I will never tire of saying that my childhood and adolescence have been the happiest times of my life, they were incredible moments, where I spent many hours, yes, sitting in the car, but in the company of my mother and little sister, talking, having breakfast, taking the most restful naps, having moments of laughter, moments where we were curious about the world around us. They were the first moments in which I felt the severity of a “punishment” for having done something “bad”. The first moments in which I understood that everything we do has an effect (on ourselves or on other people) and that many of these things we do are forgiven solely because we are children. Anyway, I think I have been tremendously lucky with a childhood and adolescence full of happy moments.
Yes, there were times when I felt overwhelmed by [the challenges of] transfronterizo life, but this lesson of life helped me build the ability to roll with the punches, help[ed] me build the strength needed to overcome the strong winds of stress and life challenges. [the] Cross-border student life made me strong enough and well equipped to deal with whatever comes my way. Thanks to all these years and experiences I learn[ed] that attitudes and thoughts directly affect how you experience and respond to stress. Thanks to this, my life changed and it helped me to grow a lot as a person, [and] now I have another philosophy of life and more discipline.
That is why I want to end my story in the form of a poem, because it is the only way I can find to describe who I am and where I am from, thanks to the place where I was born and the place where I grew up. I am who I am because …
Nací en un lugar bonito, un lugar de leyenda;
donde por las noches te arrulla el ruido de las olas del mar.
donde el cielo, la luna y las estrellas dan paz a quienes las miran.
Es un lugar que tiene encanto, tiene historia.
El lugar donde nací es uno de los más hermosos en San Diego.
Para llegar a él debes de pasar por el puente más importante de la ciudad de San Diego.
El lugar donde nací es la isla de Coronado.
Un lugar de tierra limpia, donde se respira aire que huele a mar.
Donde existen lindos paisajes naturales, llenos de colores mágicos, como los del arcoíris.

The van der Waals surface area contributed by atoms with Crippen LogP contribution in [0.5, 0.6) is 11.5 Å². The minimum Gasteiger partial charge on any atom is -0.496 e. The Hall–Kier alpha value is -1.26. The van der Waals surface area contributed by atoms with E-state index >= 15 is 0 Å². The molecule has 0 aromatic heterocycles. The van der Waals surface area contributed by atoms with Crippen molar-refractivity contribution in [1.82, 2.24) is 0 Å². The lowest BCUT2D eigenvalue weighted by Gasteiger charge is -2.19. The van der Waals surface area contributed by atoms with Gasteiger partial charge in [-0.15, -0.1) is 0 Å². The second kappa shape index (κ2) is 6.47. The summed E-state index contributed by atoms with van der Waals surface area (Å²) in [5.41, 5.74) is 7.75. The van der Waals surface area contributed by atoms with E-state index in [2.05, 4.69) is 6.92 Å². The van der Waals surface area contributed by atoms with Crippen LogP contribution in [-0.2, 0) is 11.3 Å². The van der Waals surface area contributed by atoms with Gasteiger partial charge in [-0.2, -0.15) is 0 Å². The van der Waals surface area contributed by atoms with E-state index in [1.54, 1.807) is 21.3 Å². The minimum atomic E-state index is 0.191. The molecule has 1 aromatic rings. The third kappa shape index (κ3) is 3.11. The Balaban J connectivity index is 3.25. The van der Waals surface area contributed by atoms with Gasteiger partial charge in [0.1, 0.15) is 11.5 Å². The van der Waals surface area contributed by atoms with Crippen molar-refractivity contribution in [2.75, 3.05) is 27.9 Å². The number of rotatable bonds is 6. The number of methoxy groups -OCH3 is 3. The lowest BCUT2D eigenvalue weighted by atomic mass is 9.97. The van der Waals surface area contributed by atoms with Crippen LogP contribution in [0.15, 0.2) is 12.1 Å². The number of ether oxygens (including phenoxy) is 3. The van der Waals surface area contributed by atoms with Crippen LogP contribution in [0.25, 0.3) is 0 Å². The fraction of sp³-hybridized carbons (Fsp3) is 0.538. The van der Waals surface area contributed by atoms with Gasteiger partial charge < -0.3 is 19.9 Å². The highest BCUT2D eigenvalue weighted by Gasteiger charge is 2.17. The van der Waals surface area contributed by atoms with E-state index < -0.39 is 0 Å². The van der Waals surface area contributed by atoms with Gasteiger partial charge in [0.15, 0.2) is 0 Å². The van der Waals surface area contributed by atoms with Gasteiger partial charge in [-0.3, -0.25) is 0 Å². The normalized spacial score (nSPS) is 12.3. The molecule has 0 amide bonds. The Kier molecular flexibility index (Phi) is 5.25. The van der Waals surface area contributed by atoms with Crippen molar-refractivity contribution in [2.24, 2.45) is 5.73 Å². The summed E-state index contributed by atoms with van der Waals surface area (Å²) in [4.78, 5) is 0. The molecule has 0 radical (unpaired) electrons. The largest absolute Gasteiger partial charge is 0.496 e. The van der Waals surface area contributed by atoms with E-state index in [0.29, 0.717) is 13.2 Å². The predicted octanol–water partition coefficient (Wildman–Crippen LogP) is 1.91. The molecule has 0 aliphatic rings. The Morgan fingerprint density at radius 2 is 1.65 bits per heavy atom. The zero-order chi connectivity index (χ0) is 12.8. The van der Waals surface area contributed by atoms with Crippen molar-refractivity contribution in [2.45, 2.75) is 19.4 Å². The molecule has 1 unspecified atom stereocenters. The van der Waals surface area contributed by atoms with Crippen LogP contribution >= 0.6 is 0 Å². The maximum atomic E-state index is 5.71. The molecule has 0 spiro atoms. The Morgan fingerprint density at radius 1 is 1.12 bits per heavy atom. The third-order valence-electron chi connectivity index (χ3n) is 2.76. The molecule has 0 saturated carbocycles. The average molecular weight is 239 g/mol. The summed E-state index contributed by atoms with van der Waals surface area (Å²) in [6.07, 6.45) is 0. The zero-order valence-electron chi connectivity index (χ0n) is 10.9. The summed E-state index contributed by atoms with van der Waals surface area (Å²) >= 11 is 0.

Estar allí es como sumergirte en otra época,
donde las prisas y preocupaciones parecen no existir.
Caminar por sus calles hace recordar cómo era la vida años atrás,
cuando todo parecía ser más sencillo.
Mi tierra natal es Estados unidos,
pero el lugar donde crecí es otro y,
ocupa una parte muy importante en mi corazón.
Es un lugar donde el sol brilla con intensidad,
y la luna se convierte en consejera del amor.
El lugar donde crecí tiene un hermoso y viejo árbol de higos,
sus ramas fuertes solían sostener mi columpio y hacían volar mi imaginación.
En este lugar el canto del gallo anuncia la salida del sol
y las gotas del rocío sobre las flores dan vida y esperanza.
El lugar donde crecí es un lugar de hombres sabios, con espíritu de guerreros,
donde el rugir de los truenos anuncian la caída de la lluvia
que como agua cristalina corre por el arroyo hacia el río hasta encontrarse con el mar.
En este lugar esta mi casa, cuatro paredes pintadas de color arena
donde los brazos de mama y papa me abrazaron fuertemente,
pero a veces me decían “pórtate bien y no seas caprichosa!”
En el lugar donde crecí los domingos son de ir a la iglesia,
a dar gracias a Dios por la vida.
En este lugar se comen tamales y carne asada en días festivos o porque se tienen ganas.
Soy de donde las fiestas terminan con mariachi.
Donde la comida y los platillos parecen obras de arte.
Finalmente, recuerdo aquellos momentos en los que jugaba con mis primos y hermana,
en ese lugar nos abrazábamos fuerte, y todo parecía perfecto.
Ese lugar es mi casa y está en Tijuana, México, la tierra donde crecí.
Soy de todos los lugares donde estuve y estoy,
Soy de aquí y de allá,
porque nunca los olvido,
mi corazón guarda el lugar donde nací y el lugar donde crecí
y a partir de ahí se conformó mi destino.
The Tijuana / San Diego border region is an example of how two countries can prosper and grow stronger by seeing themselves as one. By turning their differences into our best virtues, thus forging a future with great potential for both communities. In the not too distant future, I hope that more people, from both sides of the border, will decide to adopt this new way of living, as it transcends nations and geographies, as well as being an excellent way to align empathy with opportunities. I could write pages and pages that talk about this lifestyle, but in the end, you have to live it to understand it.